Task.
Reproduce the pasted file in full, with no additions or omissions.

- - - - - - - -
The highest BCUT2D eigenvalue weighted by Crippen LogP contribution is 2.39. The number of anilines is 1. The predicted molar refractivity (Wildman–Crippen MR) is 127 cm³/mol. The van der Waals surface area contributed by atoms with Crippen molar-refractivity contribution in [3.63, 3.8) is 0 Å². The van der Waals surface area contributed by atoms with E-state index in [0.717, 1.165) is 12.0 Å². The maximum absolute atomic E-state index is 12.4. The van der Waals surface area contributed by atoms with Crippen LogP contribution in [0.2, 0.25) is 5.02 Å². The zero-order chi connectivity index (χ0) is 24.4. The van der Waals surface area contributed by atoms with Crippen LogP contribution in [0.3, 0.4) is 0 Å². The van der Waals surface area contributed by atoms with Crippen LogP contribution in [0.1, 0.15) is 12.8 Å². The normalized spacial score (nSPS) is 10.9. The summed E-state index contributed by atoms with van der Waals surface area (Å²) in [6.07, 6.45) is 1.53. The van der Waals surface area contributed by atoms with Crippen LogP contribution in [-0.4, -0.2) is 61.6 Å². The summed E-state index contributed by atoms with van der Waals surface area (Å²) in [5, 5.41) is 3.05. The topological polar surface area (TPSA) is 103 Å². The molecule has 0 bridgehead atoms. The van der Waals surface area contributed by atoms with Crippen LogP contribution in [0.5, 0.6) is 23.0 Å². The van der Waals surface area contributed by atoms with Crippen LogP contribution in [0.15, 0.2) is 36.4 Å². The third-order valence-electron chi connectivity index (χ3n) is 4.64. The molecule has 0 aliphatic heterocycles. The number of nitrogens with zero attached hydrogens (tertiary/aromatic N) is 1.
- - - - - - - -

The highest BCUT2D eigenvalue weighted by Crippen LogP contribution is 2.39. The number of anilines is 1. The predicted molar refractivity (Wildman–Crippen MR) is 127 cm³/mol. The van der Waals surface area contributed by atoms with Crippen molar-refractivity contribution in [3.63, 3.8) is 0 Å². The van der Waals surface area contributed by atoms with E-state index in [0.717, 1.165) is 12.0 Å². The maximum absolute atomic E-state index is 12.4. The van der Waals surface area contributed by atoms with Crippen LogP contribution in [0.2, 0.25) is 5.02 Å². The zero-order chi connectivity index (χ0) is 24.4. The van der Waals surface area contributed by atoms with Crippen LogP contribution in [0.3, 0.4) is 0 Å². The van der Waals surface area contributed by atoms with Crippen LogP contribution in [0.1, 0.15) is 12.8 Å². The normalized spacial score (nSPS) is 10.9. The summed E-state index contributed by atoms with van der Waals surface area (Å²) in [6.07, 6.45) is 1.53. The van der Waals surface area contributed by atoms with Crippen LogP contribution in [-0.4, -0.2) is 61.6 Å². The summed E-state index contributed by atoms with van der Waals surface area (Å²) in [5, 5.41) is 3.05. The topological polar surface area (TPSA) is 103 Å². The molecule has 0 bridgehead atoms. The van der Waals surface area contributed by atoms with Crippen LogP contribution in [0.5, 0.6) is 23.0 Å². The van der Waals surface area contributed by atoms with Crippen LogP contribution in [0.15, 0.2) is 36.4 Å². The third-order valence-electron chi connectivity index (χ3n) is 4.64. The molecule has 0 aliphatic heterocycles. The number of nitrogens with zero attached hydrogens (tertiary/aromatic N) is 1.